-- Kiefer https://www.youtube.com/user/woodkiefer1/videos

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robscastle

3153 posts in 1598 days


#7 posted 05-05-2016 01:49 AM

Thats one impressive church Dave
In fact it looks to be an open air job?
As Oak is great for ebonising so if you still want it black you could have a go at it.
A simple process steel wool and vinegar.

Did your camera fail again?

-- Regards Robert

View Dave Rutan's profile

Dave Rutan

1316 posts in 1582 days


#8 posted 05-05-2016 10:59 AM



Very nice result on the frame Dave .
Those mistakes I call “design opportunities ” and I do that a lot .
I have painted oak black with some nice results and the practise is quite common and done with various techniques, I use India ink and it s easy to do .

- kiefer

I’m sure there are times to do that. For me though this wasn’t one of them. I’m not trying to offend anyone.

-- Ni faru ion el ligno!

View Dave Rutan's profile

Dave Rutan

1316 posts in 1582 days


#9 posted 05-05-2016 11:03 AM



Thats one impressive church Dave
In fact it looks to be an open air job?
As Oak is great for ebonising so if you still want it black you could have a go at it.
A simple process steel wool and vinegar.

Did your camera fail again?

- robscastle

Open air job. I don’t understand. Maybe after the caffeine kicks in.

I can say though that the church as built isn’t as big as what the painting makes it look like. Also, it’s built on the side of hill, but the painting shows it on flat ground. Likely just a concept illustration before the land was even purchased.

-- Ni faru ion el ligno!

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Dave Rutan

1316 posts in 1582 days


#10 posted 05-05-2016 06:02 PM

Thanks everyone for putting this project in the Daily Top 3!

-- Ni faru ion el ligno!

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Mean_Dean

4867 posts in 2541 days


#11 posted 05-06-2016 12:09 AM

Great looking frame, Dave! And you’re right—you don’t paint oak! If you want it painted, use poplar!

By the way, how did you get those pointed tacks into the oak? I’ve tried using those things before, but they just don’t want to go into wood. I’ve even tried drilling pilot holes, without much luck either.

-- Dean

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Dave Rutan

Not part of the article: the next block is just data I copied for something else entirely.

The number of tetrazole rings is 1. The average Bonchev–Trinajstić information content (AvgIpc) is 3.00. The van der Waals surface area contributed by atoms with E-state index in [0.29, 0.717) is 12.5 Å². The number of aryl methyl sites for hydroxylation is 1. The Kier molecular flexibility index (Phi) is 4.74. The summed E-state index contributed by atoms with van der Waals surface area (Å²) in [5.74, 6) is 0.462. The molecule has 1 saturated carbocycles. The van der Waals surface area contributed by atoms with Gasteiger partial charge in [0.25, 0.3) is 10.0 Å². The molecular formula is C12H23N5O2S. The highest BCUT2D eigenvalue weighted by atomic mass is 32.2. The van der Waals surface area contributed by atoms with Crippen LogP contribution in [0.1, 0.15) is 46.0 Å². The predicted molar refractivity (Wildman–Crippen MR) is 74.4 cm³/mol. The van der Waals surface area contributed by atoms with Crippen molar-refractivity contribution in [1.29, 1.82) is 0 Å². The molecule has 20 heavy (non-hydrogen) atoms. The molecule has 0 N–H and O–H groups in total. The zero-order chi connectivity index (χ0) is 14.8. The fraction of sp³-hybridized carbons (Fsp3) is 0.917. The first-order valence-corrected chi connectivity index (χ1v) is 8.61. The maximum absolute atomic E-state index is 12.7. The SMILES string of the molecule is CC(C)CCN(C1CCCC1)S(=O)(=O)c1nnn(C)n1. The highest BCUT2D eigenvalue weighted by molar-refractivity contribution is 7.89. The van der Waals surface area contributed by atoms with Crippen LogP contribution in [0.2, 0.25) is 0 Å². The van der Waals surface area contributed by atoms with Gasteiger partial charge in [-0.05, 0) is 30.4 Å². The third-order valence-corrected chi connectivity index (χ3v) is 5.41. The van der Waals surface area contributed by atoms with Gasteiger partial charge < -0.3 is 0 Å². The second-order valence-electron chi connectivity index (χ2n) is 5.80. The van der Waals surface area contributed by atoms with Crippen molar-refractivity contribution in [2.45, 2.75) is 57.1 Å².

1316 posts in 1582 days


#12 posted 05-06-2016 12:16 AM



Great looking frame, Dave! And you re right—you don t paint oak! If you want it painted, use poplar!

By the way, how did you get those pointed tacks into the oak? I ve tried using those things before, but they just don t want to go into wood. I ve even tried drilling pilot holes, without much luck either.

- Mean_Dean

They didn’t go in well, and they aren’t all the way in, but well enough. I did it by pushing them in with a wide bladed screwdriver with a few taps from a mallet. A narrow putty knife might work better, or an old, dull wood chisel. While I was tapping I worried about my glued joints!

-- Ni faru ion el ligno!

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McFly

173 posts in 421 days


#13 posted 05-06-2016 01:40 AM

“Ya don’t paint oak black”

AMEN!

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robscastle

3153 posts in 1598 days


#14 posted 05-06-2016 11:29 AM

OK Dave I took another look at your church photo, at the right under the roof section there appears to be a congreation seated, or maybe my poor eyesight is to blame.
You may be able to borrow a camera that takes decent photos from one of the members and take another three pictures to clarify this issue.

Pointed tacks:
There ia a tool for putting the points, and I dont mean the operator, just apply a gentlle push and its done, no hammering, banging or tapping, just a gentle push.

-- Regards Robert

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Dave Rutan

1316 posts in 1582 days


#15 posted 05-06-2016 11:56 AM

Robert, I believe you’re seeing the shrubbery along the walls of the church that the architect had in mind. If I ever see one of those tools I may buy one, but I think my smallest pry bar might also serve. Even so, oak is not easy to push those points into.

-- Ni faru ion el ligno!